Conservation efforts need to be directed by people of compassion, financed by corporations in the spirit of public service rather than profit and guided by scientists and government officials in the course of doing their jobs and not as agents for the profiteers. The American Crocodile is a creature which has consistently demonstrated over 300 million years its instinct for self preservation and, but for the interference of man, should probably be on earth for millennia to come.

You may reach U.S. Fish and Wildlife Director, Steven Williams at 202 208-4717 or email Assistant Director of Endangered Species, Gary Frazer



Sunday, June 06, 2004

Patent On Beagle Dogs Canceled

University of Texas System "Disclaims "Remaining Term" of Patent on Sickened Dogs

WASHINGTON In a major victory for patented beagle dogs, the Board of Regents of the University of Texas System (UT) in Austin, Texas, disclaimed "The entire remaining term of all the claims" of patent #6,444,872, which covers live beagle dogs intended for use in experiments. In February 2004, the nonprofit organizations the American Anti-Vivisection Society (AAVS) and the PatentWatch Project of the Center for Technology Assessment (CTA) filed a legal challenge urging the U.S. Patent and Trademark Office (USPTO) to cancel the beagle patent. Last week, the Patent Office agreed to reexamine the patent.

"This is a tremendous victory not just for the beagle dogs but for the 499 other animals who have been patented in the U.S.," said AAVS President Sue Leary, "The University took the only morally defensible action it could in the face of our challenge. It got the message that animals are not machines, articles of manufacture, or inventor's compositions of matter."

The patent's claims covered, among other things, "a canine model [of fungal lung infection]," and the various methods used to induce a fatal lung infection in the beagle dogs. The patent also indicated applying the methods to pigs, sheep, monkeys, or chimpanzees and, like many other patents on animals, appeared to be exclusively licensed to a private company.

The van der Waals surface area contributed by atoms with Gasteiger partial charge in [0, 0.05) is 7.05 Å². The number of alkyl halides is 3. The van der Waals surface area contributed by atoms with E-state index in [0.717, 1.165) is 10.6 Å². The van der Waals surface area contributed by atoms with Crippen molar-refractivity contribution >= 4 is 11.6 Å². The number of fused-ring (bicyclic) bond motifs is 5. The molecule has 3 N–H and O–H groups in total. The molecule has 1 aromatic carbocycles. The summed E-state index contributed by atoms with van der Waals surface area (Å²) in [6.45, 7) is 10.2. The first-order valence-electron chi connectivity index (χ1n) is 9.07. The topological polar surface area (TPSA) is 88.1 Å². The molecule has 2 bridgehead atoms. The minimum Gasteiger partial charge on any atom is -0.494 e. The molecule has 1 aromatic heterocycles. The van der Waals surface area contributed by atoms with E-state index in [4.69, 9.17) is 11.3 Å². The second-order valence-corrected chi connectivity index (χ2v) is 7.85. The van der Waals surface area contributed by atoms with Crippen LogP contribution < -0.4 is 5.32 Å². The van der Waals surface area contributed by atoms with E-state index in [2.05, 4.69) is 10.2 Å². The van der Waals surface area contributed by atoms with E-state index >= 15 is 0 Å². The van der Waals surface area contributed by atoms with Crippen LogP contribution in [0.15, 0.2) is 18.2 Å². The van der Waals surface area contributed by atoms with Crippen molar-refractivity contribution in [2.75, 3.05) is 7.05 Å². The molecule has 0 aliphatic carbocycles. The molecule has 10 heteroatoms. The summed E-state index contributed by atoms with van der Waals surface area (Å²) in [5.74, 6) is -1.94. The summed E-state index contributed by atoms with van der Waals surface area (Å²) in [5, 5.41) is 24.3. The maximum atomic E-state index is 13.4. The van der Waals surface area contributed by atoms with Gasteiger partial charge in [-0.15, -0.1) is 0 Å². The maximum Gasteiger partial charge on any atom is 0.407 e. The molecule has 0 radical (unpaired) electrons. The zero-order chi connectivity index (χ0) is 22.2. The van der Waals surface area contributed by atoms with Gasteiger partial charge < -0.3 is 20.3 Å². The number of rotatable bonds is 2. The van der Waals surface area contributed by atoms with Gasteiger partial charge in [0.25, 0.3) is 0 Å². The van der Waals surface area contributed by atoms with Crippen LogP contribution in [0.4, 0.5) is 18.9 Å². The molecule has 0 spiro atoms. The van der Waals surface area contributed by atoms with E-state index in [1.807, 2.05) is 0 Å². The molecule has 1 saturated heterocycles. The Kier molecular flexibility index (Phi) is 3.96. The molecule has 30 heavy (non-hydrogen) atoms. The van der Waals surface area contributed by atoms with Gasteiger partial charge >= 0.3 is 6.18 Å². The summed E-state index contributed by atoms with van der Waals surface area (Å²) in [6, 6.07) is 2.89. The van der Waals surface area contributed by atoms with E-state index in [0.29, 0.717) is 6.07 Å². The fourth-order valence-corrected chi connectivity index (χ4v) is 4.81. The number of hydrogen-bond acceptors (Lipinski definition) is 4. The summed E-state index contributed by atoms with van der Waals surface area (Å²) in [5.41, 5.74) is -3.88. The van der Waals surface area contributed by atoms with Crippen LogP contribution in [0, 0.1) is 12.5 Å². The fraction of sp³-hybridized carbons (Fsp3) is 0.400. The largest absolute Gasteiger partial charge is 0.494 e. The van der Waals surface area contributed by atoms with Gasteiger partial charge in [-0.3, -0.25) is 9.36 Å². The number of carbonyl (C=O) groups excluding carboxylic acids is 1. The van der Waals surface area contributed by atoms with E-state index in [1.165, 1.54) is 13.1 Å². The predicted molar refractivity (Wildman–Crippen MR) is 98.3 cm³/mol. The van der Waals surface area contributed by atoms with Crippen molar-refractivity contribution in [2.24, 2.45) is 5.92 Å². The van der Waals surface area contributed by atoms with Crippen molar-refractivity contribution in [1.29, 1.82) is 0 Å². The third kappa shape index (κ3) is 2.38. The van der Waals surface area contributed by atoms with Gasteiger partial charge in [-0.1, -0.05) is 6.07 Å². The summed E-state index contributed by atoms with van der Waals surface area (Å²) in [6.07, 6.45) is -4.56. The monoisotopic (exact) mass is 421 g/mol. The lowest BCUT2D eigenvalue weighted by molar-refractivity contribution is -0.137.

"This decision, hopefully, is a first step to rescinding all patents on animals," says Andrew Kimbrell, Executive Director of CTA. "It is long past time for our government to recognize that animals are not patentable machines."

The AAVS/PatentWatch challenge represented the first time public interest organizations had requested the reexamination of a patent on an animal. New rules under which this reexamination was granted will permit AAVS and PatentWatch to appeal other similar cases all the way to the U.S. Supreme Court if necessary. Since the Patent and Trademark Office first issued a patent on an animal in 1987, it has issued nearly 500 patent applications on animals.

A nationwide poll of U.S. adults commissioned by AAVS earlier this year found that two out of three people consider it unethical to issue patents on animals as if they were human inventions. Eighty-five percent of those surveyed were not even aware that governments and corporations are getting patents on animals.

"The swift decision of the University to drop all patent claims on sickened beagles demonstrates the patent's weakness, both scientifically and morally," said Tina Nelson, AAVS Executive Director. "This will be the first of many patents on animals that will crumble under public scrutiny when the truth is told."

The American Anti-Vivisection Society (AAVS) is a non-profit animal advocacy and educational organization dedicated to ending experiments on animals in research, testing, and education. Founded in Philadelphia in 1883, AAVS is the oldest organization in the United States dedicated to eliminating experiments on animals. AAVS pursues its objectives through legal and effective advocacy, education, and support of the development of non-animal alternative methods.

The Center for Technology Assessment (CTA) is a public interest and advocacy
organization that works to address the impacts of technology on human health, animal welfare, and the environment. The PatentWatch Project of the International Center for Technology Assessment works to expose and challenge the inappropriate use of the U.S. patent system.

For more information, including document downloads, visit:

Crystal Miller-Spiegel, AAVS
(916)371-9872, (215)887-0816

Craig Culp, PatentWatch/Center for Technology Assessment
(202)547-9359, (301)509-0925 (cell)